The Susquehanna River Basin Commission (SRBC) said Monday it would hold a public hearing in February as it reconsiders about 20 water withdrawal permits it approved for Marcellus Shale gas drillers during a raucous meeting in December.
SRBC Executive Director Paul Swartz said the commission would hold a public hearing on Feb. 16 and accept written comments through Feb. 27 on 26 groundwater, surface water and consumptive use permits it approved at its Dec. 15 meeting in Wilkes-Barre, PA, an event disrupted by anti-drilling activists.
"The commission has decided to reconsider its December action on those project applications because the disruptive behavior of certain individuals prevented interested persons from offering testimony at the time," Swartz said. "We are committed to preserving the due process rights of all citizens so they can provide constructive and meaningful comments on proposed projects."
The SRBC said it would also accept oral and written comments on another 34 permits still under consideration and one request to withdraw a permit application. The commission indicated that the permits issued in December were still considered valid, but it would not take up any actions until its next regularly scheduled meeting in mid-March.
"This is certainly welcome news," Travis Windle, spokesman for the Marcellus Shale Coalition (MSC), told NGI's Shale Daily on Tuesday. "It was terribly unfortunate, but not unexpected, that some who oppose the responsible development of clean-burning, job-creating American natural gas opted once again for inflammatory actions rather than engaging in an adult conversation about water management based on facts.
"With hope, this upcoming hearing will encourage a civil dialogue rather than side-show antics."
A video posted on YouTube purportedly shows a group of about 20 anti-drilling protesters disrupting the SRBC's December meeting. The protesters shouted slogans and came eye-to-eye with commission members, forcing them to adjourn the meeting.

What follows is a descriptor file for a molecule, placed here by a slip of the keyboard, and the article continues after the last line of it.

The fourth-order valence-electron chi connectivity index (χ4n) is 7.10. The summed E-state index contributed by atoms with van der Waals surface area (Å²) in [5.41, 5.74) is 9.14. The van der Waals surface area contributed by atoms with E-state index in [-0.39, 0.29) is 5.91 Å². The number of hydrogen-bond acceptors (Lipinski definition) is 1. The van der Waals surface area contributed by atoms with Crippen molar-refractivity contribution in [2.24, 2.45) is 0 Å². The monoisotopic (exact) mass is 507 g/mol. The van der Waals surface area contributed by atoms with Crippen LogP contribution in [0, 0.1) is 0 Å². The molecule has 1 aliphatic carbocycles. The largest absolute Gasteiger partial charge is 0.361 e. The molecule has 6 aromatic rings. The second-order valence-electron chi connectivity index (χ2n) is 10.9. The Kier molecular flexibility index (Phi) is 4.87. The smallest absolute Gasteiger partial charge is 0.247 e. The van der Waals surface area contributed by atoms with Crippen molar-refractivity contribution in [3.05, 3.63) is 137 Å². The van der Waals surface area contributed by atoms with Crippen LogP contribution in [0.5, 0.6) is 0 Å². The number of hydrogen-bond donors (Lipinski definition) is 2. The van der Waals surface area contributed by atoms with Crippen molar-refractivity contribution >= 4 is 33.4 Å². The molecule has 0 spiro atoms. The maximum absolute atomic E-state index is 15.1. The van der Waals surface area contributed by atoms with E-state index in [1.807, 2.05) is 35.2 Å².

The Feb. 16 public hearing will be held in Harrisburg at the Pennsylvania State Capitol, East Wing, Room 8E-B, from 2:30 to 5 p.m. EST. Persons wishing to speak at the hearing are asked to contact Richard Cairo, general counsel for the SRBC, ahead of time. Attendees will also be asked to show photo identification, and signs poster and banners will be permitted in designated areas only. Additional security is also planned.
"Conducting a public hearing on project applications one month before the commission acts on the projects is a new procedure and represents an improvement over our past practice," Swartz said. "This change will give the public ample opportunities for commenting and will give the commissioners more time to review and consider comments before voting on proposed projects.
"The Commission is, and will remain, an open and transparent agency with a robust public participation process that allows all citizens to offer constructive and meaningful public input."
At least 18 of the 26 permits the SRBC issued at the December meeting were for Marcellus Shale gas drilling. Among them were:
The Susquehanna River Basin covers 27,510 square miles, including half of Pennsylvania and parts of New York and Maryland, and makes up a sizeable portion of the Marcellus Shale play. It is managed by the SRBC, a compact set up by the federal government in 1971. Representatives from the three aforementioned states and the Army Corps of Engineers serve as commissioners.